C16 Class

Total Number of Engines Built 152
First Engine Built 1903
Last Engine Built 1918
First Engine Written Off 1934
Last Engine Written Off 1970
Number of Engines in Class on the Books as at:
31/12/00 31/12/10 31/12/20 31/12/30 31/12/40 31/12/50 31/12/60 31/12/66 31/12/67 31/12/68 31/12/69 31/12/70
24 152 152 145 141 82 19 8 5 2
Number of Engines in Class in Service as at:
31/12/67 31/12/68 7/10/69
5 2 1


The prototype, N°395, was the first engine to be built by the then new Ipswich Railway Workshops. It was the only QR engine with the exception of the Garratt classes to be fitted with a screw reverser. After successful trials, an order for a further 20 was placed in 1906 and construction began in earnest. The first engines had an unusual combined number and builder’s plate mounted on the sides of the cab. In early years, the class was often referred to as “Ipswich C16” to distinguish them from the Baldwin built C16 engines of the previous century.

Three engines were specially turned out for a time to haul the heavy Sydney Mail train until larger locomotives took over this duty. Engines constructed during World War 1 were given indiscriminate numbers by reusing brass number plates off scrapped locomotives. This commenced a trend that was used on many engines of other classes constructed during the 1920s and early 1930s. In 1920s, superheating was trialled on ten engines. Operation of these superheated engines proved costly despite tests proving savings in coal and water consumption. The principal problem was lubrication of slide valves with the higher temperatures. This caused wear and cutting of the valve and port faces with resultant steam leaks. The original cast iron valves were replaced with bronze ones but produced little improvement. In 1929, it was decided to not to superheat any more slide valve engines and those so fitted reverted to saturated steam as boiler renewals became necessary. Eleven engines were loaned to Commonwealth Railways in 1942. All were later returned when the traffic situation worsened in Queensland.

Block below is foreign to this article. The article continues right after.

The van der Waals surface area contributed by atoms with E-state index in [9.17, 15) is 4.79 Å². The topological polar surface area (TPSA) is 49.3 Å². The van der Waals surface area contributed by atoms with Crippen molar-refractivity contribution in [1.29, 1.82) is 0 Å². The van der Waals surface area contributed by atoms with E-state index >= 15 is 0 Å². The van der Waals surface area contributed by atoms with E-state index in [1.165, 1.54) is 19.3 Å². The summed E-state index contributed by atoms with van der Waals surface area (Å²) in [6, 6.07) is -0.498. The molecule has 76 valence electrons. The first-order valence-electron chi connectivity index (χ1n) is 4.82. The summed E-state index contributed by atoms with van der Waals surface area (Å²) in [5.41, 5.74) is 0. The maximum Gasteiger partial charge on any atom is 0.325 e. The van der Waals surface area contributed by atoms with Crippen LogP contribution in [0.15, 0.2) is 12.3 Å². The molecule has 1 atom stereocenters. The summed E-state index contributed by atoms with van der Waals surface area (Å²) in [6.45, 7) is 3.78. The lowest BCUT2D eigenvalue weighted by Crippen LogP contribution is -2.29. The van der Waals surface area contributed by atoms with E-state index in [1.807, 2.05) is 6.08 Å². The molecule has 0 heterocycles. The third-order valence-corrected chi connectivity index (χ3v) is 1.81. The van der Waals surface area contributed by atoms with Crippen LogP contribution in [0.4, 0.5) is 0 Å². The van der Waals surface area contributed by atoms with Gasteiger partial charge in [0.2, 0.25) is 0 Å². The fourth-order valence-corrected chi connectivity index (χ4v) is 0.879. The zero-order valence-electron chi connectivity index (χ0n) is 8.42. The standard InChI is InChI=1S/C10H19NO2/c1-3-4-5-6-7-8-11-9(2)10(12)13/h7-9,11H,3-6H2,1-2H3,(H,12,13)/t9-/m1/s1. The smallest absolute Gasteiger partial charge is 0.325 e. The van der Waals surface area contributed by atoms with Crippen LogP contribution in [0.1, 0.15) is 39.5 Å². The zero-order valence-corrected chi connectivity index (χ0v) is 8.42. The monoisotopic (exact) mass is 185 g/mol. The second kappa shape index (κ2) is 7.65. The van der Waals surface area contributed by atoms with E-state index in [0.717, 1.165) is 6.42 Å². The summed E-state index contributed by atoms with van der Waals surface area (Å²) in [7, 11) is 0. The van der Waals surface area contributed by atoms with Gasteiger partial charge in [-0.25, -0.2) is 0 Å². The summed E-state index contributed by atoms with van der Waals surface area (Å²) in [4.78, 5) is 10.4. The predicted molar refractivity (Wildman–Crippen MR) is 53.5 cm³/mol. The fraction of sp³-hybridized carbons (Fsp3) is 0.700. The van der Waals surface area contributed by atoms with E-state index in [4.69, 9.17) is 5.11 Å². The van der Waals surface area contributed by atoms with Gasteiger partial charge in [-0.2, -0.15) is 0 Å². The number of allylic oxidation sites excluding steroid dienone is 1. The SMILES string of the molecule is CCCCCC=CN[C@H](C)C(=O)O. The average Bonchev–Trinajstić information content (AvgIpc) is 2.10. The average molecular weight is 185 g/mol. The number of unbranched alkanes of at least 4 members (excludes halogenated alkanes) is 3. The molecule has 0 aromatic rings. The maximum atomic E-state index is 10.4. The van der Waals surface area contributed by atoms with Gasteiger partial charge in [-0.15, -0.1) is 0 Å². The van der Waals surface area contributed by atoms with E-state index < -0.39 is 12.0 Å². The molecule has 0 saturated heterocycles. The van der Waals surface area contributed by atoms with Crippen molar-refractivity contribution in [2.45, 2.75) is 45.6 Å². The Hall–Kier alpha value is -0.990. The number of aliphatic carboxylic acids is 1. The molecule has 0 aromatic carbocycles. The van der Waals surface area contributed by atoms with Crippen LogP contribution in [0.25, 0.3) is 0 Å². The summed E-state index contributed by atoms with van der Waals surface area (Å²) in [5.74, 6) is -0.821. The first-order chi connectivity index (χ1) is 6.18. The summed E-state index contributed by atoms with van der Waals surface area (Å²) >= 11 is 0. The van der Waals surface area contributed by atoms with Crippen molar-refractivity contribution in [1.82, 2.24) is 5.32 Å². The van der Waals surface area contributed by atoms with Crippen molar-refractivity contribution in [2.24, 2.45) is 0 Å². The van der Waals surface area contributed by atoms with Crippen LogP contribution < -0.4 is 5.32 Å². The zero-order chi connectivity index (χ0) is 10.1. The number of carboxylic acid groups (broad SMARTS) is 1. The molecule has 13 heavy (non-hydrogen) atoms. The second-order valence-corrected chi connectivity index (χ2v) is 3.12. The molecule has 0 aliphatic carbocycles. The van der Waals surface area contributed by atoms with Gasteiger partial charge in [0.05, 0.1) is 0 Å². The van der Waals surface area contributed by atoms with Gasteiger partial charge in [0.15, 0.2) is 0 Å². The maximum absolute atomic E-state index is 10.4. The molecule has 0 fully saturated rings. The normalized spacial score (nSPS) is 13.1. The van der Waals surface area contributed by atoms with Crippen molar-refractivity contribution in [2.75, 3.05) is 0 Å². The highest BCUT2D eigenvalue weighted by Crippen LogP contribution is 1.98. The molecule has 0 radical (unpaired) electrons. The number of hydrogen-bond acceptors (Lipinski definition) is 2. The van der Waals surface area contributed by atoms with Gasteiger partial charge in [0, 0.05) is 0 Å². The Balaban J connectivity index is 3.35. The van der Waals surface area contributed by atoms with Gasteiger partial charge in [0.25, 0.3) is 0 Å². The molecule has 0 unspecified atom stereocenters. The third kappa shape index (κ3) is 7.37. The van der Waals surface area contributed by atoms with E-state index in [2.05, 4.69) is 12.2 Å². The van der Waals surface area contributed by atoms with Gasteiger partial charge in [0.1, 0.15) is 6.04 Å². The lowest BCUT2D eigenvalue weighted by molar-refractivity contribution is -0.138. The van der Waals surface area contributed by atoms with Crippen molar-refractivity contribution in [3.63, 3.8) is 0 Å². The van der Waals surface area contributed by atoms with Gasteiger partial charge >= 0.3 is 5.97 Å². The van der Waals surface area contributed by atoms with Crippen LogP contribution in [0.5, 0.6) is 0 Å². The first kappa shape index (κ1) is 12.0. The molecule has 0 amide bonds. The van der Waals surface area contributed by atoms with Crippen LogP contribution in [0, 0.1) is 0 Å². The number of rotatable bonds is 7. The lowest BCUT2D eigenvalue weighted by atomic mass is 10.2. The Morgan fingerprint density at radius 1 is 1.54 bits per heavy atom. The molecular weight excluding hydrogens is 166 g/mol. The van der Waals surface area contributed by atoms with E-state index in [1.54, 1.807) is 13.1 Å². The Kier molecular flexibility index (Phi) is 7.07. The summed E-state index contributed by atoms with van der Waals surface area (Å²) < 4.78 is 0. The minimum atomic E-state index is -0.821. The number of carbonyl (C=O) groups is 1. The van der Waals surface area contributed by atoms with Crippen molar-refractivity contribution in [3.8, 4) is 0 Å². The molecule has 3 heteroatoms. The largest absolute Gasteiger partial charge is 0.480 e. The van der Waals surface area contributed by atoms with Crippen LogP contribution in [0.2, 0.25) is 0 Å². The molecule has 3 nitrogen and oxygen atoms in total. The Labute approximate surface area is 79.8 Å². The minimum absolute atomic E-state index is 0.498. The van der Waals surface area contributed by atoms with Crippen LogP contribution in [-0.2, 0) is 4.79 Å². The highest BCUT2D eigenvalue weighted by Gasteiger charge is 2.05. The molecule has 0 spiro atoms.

As saturated engines they were soon replaced on more important duties by their successor, the C17 Class. The engines that survived until the last decade of steam were mainly used for heavy shunting in yards such as Rockhampton where the loads were beyond the capacity of the PB15 class

The class received a number of modifications during their lives. The early engines had sandboxes on the running boards rather than mounted on the boiler. All, except the class leader, had these replaced by a “standard” Baldwin style sandbox on their boilers. A. A. R. Master Mechanics smokeboxes commenced being fitted to members of the class in 1945. This greatly improved their performance. All engines remaining in service, except N°106, were similarly altered. These modified engines could be distinguished by their tapered stove pipe chimney.

The last engine in service was N°38 at Rockhampton.


EAP – Evans, Anderson, Phelan & Co, Brisbane, Qld
Ipswich – Ipswich Workshops, Qld
Toowoomba – Toowoomba Foundry Ltd, (Southern Cross Works) Toowoomba Qld
Walkers – Walkers Limited, Engineers, Maryborough Qld
CR – Commonwealth Railways
DDHRS – Darling Downs Historical Rail Society (Downs Steam), Toowoomba

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Technical Details
Wheel Arrangement4-8-04-8-0
Cylinders (diameter x stroke) ins.16 X 2216 X 22
Coupled Wheels diameter ins.4545
Rigid Wheel Base12' 6"12' 6"
Height over smoke stack12' 6"12' 4 11/16"
Axle Load8.258.25
Boiler Pressure - psi.175175
Heating Surface - tubes895977
Heating Surface - Total sq. ft.10021029
Grate Area - sq. ft.18.518.5
Weight - Adhesive31.731.7
Weight - Engine40.740.7
Weight - Tender33.436.6
Coal Capacity - tons4.58.0*
Water Capacity - gallons30003000
Tractive Effort - lbs. (85%)17520 (80%)17520 (80%)
Factor of Adhesion4.254.25
Valve GearWalschaert & D ValveWalschaert & D Valve
Westinghouse Pump10 X 10 5/810 X 10 5/8
Brake ValveNo. 4No. 4
Class Roster